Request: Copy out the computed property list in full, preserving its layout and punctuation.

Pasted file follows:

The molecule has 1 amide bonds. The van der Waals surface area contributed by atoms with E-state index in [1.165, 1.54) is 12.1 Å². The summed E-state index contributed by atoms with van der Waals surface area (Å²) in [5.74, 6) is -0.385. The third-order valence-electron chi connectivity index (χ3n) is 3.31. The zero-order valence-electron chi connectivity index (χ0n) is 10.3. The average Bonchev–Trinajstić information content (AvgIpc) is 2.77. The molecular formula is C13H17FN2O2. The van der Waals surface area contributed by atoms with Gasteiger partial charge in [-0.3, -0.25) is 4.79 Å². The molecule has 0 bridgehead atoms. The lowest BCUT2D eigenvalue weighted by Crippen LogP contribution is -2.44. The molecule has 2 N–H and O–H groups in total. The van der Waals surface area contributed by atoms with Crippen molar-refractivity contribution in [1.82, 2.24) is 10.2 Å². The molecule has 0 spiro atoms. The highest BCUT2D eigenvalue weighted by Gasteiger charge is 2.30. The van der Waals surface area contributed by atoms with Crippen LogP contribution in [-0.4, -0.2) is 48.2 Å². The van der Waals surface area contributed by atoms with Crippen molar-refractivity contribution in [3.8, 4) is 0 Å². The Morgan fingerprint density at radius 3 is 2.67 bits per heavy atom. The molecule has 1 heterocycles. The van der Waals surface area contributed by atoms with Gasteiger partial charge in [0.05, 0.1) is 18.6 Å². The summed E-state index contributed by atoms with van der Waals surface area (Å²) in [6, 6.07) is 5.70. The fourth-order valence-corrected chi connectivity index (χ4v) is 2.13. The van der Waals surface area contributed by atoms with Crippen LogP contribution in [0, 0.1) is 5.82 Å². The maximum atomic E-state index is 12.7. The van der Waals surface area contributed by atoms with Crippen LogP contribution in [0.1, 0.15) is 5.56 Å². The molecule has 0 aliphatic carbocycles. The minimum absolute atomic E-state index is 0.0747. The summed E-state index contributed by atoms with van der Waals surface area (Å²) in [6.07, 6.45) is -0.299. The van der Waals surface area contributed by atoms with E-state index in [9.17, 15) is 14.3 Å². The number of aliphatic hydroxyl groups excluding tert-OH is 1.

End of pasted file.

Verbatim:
The molecule has 1 amide bonds. The van der Waals surface area contributed by atoms with E-state index in [1.165, 1.54) is 12.1 Å². The summed E-state index contributed by atoms with van der Waals surface area (Å²) in [5.74, 6) is -0.385. The third-order valence-electron chi connectivity index (χ3n) is 3.31. The zero-order valence-electron chi connectivity index (χ0n) is 10.3. The average Bonchev–Trinajstić information content (AvgIpc) is 2.77. The molecular formula is C13H17FN2O2. The van der Waals surface area contributed by atoms with Gasteiger partial charge in [-0.3, -0.25) is 4.79 Å². The molecule has 0 bridgehead atoms. The lowest BCUT2D eigenvalue weighted by Crippen LogP contribution is -2.44. The molecule has 2 N–H and O–H groups in total. The van der Waals surface area contributed by atoms with Crippen molar-refractivity contribution in [1.82, 2.24) is 10.2 Å². The molecule has 0 spiro atoms. The highest BCUT2D eigenvalue weighted by Gasteiger charge is 2.30. The van der Waals surface area contributed by atoms with Crippen LogP contribution in [-0.4, -0.2) is 48.2 Å². The van der Waals surface area contributed by atoms with Crippen molar-refractivity contribution in [3.8, 4) is 0 Å². The Morgan fingerprint density at radius 3 is 2.67 bits per heavy atom. The molecule has 1 heterocycles. The van der Waals surface area contributed by atoms with Gasteiger partial charge in [0.05, 0.1) is 18.6 Å². The summed E-state index contributed by atoms with van der Waals surface area (Å²) in [6, 6.07) is 5.70. The fourth-order valence-corrected chi connectivity index (χ4v) is 2.13. The van der Waals surface area contributed by atoms with Crippen LogP contribution in [0, 0.1) is 5.82 Å². The maximum atomic E-state index is 12.7. The van der Waals surface area contributed by atoms with Crippen LogP contribution in [0.1, 0.15) is 5.56 Å². The molecule has 0 aliphatic carbocycles. The minimum absolute atomic E-state index is 0.0747. The summed E-state index contributed by atoms with van der Waals surface area (Å²) in [6.07, 6.45) is -0.299. The van der Waals surface area contributed by atoms with E-state index in [9.17, 15) is 14.3 Å². The number of aliphatic hydroxyl groups excluding tert-OH is 1.